How to Price your Program


Pricing your programs is one of the most important decisions you’re going to make. Set the bar too low and you’re losing money and possibly putting your business at risk. Charge too much and you may alienate the very same clients you’re trying to attract. So how do you go about deciding?

Let me offer some suggestions as to how we arrived at a pricing structure that feels ambitious and relatable.

People know that services cost money. They expect to pay for quality services. So the first thing you need to consider is what quality are you able and willing to provide? Are you hoping to do tons of easy low-tier programs? Or would you prefer to do fewer high-quality programs?  I strongly suggest the later.

Why? Because people don’t tell their friends about low-quality experiences, except maybe to complain. Clients don’t line up for your waitlist because they feel ho-hum about you. Everyone wants to find that thing that they can rave about to their friends and pass along. We all want to feel proud that we found something great.

Let your services be that thing.

Strive for excellence. And your prices can reflect that excellence.

So where to start? First, design the most that you think you can give them. Think of everything, except your time. That is a limited resource. What can you give them that can be used over and over again? A checklist? A piece of equipment? A learning aid? An instruction manual? Also consider disposable resources – like cleaning wipes, hand sanitizer, paper towels – those things they may use as part of your program. As you list what is included in the program, go for big. And your prices can follow suit.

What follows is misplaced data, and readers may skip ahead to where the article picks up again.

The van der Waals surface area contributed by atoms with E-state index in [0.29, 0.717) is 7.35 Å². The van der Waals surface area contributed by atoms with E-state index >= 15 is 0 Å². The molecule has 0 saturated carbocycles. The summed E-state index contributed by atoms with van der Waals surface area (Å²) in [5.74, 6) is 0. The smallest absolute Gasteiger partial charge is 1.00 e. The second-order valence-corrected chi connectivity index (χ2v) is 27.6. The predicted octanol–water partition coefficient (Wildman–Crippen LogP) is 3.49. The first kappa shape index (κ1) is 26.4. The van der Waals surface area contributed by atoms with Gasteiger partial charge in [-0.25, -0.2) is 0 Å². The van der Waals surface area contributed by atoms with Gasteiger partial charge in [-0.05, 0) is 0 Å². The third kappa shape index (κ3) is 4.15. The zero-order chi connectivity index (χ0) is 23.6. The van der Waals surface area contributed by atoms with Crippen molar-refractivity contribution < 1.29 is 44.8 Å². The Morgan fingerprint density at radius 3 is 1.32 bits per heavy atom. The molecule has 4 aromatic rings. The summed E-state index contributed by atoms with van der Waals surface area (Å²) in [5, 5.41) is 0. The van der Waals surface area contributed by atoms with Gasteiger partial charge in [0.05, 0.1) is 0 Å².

Should you look at your competition to gauge your prices? Yes and no. Yes, because in some instances, it will stretch you. I once interviewed a magician who was making 3x what I was charging for an hour program at a library – and I was bringing live animals! That made me realize that pricing isn’t always consistent. What a library pays me is not what they pay everyone. If they can afford others, they can afford you. You just have to make yourself as valuable.

Don’t compare yourself to your competition in a race to the bottom. Trying to be the lowest price on a roll of toilet paper may make good business sense. But trying to be the lowest price for your valuable life energy is a losing strategy.

But won’t people compare pricing? Yes, they likely will. Provide more. Not more time, but more professionalism, more extras, more back-end support, more confidence. Yes, even if you’re starting out. You don’t’ know the experiences they’ve had with that other guy. Maybe they’re looking for someone new, someone better, someone more their style.

Be their goal. Maybe they can’t afford you this year. But plant that seed. Show what you’re worth through your social media and email updates and let them save up. Let them budget for you next year.

So how to come up with that magical number? First, I want you to step back and calculate. Open up a spreadsheet and start adding – the time at the program, the time setting up and cleaning up from the program, your travel time to and from the program, your time gathering your equipment and loading your vehicle, your time working up their invoice and confirming their reservation, the typical time emailing a client to even get their reservation.